Bellefonte’s last airmail fatality occurred in May 1931, when pilot Jimmy Cleveland died on a mountainside south of town. Forty years later the dead pilot’s brother, accompanied by Jim Kerschner and Hugh Manchester, among others, found remnants of the airplane and had a granite marker placed at the crash site.
When a pilot was killed, someone from the town would escort the body back to the pilot’s hometown, no matter how far away it was. Though saddened by the death of any pilot, the people of Bellefonte understood that the deaths were part of the pioneering process. Indeed, many of the crashes came in the first two years of operation as the Air Mail Service, eager to win Congressional funding, hurriedly trained pilots and set up routes.
Bellefonte’s bittersweet interlude as an airmail stop came to an end in 1933. The official reason was bureaucratic: the federal government ruled that commercial aircraft could not use fields belonging to the Department of Commerce, as Bellefonte’s did because of its radio and weather stations. But the truth was, Bellefonte had become obsolete. Now the mail was carried—along with passengers—on gleaming new long-range commercial transports that had no need to stop in the tiny town. Although Bellefonte continued to operate its radio and weather stations, the refueling service was moved to nearby Kylertown, and even that seldom-used airfield was retired after the introduction of long-range DC-3s.
For nine-year-old Jim Kerschner, life was suddenly drained of excitement. “I went back to the field and there was nothing going on, it was deserted,” he recalls. “Then I went to the strip they moved to at Kylertown, 20 miles west. I wanted to see what it was that took it all away, and there was just this one dinky hangar. I felt terrible.”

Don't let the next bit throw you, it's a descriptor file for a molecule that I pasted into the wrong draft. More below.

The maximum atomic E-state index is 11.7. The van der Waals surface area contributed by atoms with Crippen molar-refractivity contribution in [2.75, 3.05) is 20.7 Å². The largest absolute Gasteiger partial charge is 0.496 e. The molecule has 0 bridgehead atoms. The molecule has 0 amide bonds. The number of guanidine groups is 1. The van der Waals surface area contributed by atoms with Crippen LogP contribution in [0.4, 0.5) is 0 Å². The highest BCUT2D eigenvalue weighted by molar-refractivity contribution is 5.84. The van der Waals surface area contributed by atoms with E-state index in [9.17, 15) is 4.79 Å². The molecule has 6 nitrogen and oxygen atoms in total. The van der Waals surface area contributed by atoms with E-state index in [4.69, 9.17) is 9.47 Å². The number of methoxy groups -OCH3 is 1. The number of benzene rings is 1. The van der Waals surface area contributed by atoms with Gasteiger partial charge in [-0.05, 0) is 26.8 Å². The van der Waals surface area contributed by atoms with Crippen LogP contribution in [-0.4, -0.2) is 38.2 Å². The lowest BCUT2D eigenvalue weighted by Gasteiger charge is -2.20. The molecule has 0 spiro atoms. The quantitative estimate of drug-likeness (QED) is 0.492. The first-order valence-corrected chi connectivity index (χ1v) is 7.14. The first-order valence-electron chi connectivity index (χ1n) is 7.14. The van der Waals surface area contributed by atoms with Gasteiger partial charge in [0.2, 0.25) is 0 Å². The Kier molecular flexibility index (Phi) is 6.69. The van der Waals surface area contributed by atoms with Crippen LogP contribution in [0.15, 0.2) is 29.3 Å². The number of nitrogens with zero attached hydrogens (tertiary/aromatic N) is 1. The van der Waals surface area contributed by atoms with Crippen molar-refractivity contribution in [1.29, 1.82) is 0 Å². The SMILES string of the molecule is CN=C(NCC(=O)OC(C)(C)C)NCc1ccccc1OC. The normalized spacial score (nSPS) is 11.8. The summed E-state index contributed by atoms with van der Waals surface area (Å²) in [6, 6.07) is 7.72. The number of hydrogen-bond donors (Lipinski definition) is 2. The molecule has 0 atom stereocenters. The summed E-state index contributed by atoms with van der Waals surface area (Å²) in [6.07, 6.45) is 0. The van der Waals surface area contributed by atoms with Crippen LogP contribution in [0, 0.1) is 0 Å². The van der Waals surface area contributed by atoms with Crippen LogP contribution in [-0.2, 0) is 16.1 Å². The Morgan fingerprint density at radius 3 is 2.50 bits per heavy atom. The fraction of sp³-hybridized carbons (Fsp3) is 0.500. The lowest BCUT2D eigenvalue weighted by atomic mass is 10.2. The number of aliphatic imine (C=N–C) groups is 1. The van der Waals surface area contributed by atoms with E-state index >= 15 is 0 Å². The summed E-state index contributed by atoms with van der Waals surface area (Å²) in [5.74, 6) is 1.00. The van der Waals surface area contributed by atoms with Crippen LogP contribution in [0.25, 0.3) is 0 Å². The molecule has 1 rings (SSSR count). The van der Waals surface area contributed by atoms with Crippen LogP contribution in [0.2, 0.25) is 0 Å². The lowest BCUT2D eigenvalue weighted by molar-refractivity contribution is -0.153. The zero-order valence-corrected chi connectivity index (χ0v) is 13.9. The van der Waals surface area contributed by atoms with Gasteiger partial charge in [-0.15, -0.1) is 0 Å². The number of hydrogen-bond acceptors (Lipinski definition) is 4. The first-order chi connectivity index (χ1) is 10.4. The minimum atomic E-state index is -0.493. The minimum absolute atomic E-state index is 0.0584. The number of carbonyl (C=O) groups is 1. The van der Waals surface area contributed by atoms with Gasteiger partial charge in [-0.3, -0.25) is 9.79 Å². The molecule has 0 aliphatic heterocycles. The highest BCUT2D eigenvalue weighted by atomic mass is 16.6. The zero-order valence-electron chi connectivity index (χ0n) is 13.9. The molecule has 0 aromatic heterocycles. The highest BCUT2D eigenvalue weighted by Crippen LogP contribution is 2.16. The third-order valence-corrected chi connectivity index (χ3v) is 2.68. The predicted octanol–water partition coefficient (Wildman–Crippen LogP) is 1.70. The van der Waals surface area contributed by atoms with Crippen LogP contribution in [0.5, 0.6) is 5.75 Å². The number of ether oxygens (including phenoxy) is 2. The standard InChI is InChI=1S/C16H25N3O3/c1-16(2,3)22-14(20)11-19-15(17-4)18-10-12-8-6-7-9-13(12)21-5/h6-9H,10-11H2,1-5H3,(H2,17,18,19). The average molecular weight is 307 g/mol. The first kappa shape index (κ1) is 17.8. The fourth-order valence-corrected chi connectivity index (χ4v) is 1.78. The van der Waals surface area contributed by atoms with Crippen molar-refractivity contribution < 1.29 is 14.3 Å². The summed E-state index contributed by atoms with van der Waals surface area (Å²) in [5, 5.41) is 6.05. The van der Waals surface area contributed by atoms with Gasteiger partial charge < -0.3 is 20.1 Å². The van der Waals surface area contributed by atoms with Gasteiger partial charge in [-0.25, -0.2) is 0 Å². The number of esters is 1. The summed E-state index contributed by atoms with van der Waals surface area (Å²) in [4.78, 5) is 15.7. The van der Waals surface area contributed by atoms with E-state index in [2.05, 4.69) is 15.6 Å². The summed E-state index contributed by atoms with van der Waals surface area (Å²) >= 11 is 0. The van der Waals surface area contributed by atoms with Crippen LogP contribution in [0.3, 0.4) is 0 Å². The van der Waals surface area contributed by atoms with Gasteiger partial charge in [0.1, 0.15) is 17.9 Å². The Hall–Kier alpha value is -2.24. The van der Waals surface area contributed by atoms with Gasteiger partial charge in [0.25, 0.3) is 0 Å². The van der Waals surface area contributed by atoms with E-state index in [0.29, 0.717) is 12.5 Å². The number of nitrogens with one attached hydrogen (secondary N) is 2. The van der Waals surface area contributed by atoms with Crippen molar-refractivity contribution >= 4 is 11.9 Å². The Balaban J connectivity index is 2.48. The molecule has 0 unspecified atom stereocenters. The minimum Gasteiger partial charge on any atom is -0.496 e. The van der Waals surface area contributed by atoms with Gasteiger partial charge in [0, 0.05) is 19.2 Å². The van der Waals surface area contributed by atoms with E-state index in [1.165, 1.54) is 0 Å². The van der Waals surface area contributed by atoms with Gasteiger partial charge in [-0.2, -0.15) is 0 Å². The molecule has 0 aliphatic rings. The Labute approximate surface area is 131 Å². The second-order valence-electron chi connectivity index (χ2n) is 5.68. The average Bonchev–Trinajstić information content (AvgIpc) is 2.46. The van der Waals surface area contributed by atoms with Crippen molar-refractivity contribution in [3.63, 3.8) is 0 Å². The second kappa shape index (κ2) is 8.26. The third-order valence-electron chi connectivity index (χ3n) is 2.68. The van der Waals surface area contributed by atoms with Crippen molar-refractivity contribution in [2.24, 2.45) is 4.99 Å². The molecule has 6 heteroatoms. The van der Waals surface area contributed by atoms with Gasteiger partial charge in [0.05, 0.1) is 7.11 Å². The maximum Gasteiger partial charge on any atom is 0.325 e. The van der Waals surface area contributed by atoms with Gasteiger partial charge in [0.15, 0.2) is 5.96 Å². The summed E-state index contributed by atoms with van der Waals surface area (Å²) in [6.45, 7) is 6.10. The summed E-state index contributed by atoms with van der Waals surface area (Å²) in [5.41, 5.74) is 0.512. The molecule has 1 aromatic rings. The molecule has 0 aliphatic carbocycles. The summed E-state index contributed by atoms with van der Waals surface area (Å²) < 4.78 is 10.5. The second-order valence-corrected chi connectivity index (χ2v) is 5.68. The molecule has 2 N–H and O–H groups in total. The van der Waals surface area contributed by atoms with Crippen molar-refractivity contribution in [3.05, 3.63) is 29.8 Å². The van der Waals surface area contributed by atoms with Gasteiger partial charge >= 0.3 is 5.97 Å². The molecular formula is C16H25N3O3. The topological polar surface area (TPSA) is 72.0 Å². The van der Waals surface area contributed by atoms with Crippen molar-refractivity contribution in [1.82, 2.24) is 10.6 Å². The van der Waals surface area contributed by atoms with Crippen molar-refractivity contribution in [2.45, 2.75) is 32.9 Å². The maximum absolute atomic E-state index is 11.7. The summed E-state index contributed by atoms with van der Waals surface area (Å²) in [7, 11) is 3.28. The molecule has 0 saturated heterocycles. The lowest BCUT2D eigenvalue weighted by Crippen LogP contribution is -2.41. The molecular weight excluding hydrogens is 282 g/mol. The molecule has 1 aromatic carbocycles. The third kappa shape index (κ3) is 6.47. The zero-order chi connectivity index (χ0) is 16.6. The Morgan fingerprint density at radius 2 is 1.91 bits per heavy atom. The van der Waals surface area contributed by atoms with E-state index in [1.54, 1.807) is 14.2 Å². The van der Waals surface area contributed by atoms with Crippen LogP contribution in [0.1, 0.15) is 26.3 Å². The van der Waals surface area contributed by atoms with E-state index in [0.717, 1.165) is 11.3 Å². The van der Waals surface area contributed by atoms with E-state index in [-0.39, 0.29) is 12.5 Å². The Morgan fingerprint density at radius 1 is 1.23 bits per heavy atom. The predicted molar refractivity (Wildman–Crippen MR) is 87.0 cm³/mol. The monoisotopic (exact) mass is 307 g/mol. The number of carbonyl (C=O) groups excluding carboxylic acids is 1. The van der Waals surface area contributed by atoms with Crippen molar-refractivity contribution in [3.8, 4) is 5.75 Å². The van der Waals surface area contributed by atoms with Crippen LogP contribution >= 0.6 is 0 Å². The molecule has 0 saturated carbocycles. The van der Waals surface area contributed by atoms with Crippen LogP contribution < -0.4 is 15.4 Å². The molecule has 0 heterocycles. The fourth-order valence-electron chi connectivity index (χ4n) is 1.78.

The airmail days turned Kerschner and fellow Bellefonte boys Hugh Manchester, Max Sampsell, and Dan Hines into lifelong aviation buffs. Hines, a former mailman who died in 1989, was the most obsessed. He amassed hundreds of photographs, wrote an unpublished manuscript about the airmail, and even sent airmail Christmas cards. “It was all he talked about,” his nephew Robert Hines says. “The airmail was his life. I think it started because his brother Ellis was a mechanic at the field. Dan was forever saying, ‘Did I ever tell you about this or that pilot?’”
Hines and Manchester both learned to fly on the GI bill after World War II, but both let their skills lapse after a few years. “I got a leather jacket, you know,” Manchester recalls, “but then I went to college and then the GI bill expired. I guess I got the Baron von Richthofen out of my system.” Sampsell took pilot training during the war but didn’t get his wings because of a freeze on hiring; he became a B-29 gunner by default. After the war, with a Distinguished Flying Cross to his credit, “I wanted to fly and I didn’t. I thought maybe I’d had enough thrills in the air. So I didn’t follow up, and now I could kick myself.” Kerschner had decided to take flying lessons, but another fatal crash near Bellefonte chilled his desire.
Phil Wion has been on an airplane only twice in his 82 years, but he knows what his hometown lost when the airmail decamped. “We were on the map,” he says. “But now people just look at you when you say you’re from Bellefonte. I tell them it’s near State College. Then I say it’s in the exact center of the state. Then I stop.”
Bellefonte’s original airfield is now hidden by the regional high school and a highway department building; across the street stand a Burger King and a mini-mall. The second field is a patch of farmland across from a lime plant. As Hugh Manchester walks across it, his eyes rise from the silent, empty field to the sky. “This is just about where the big jets start their descent to New York these days,” he says.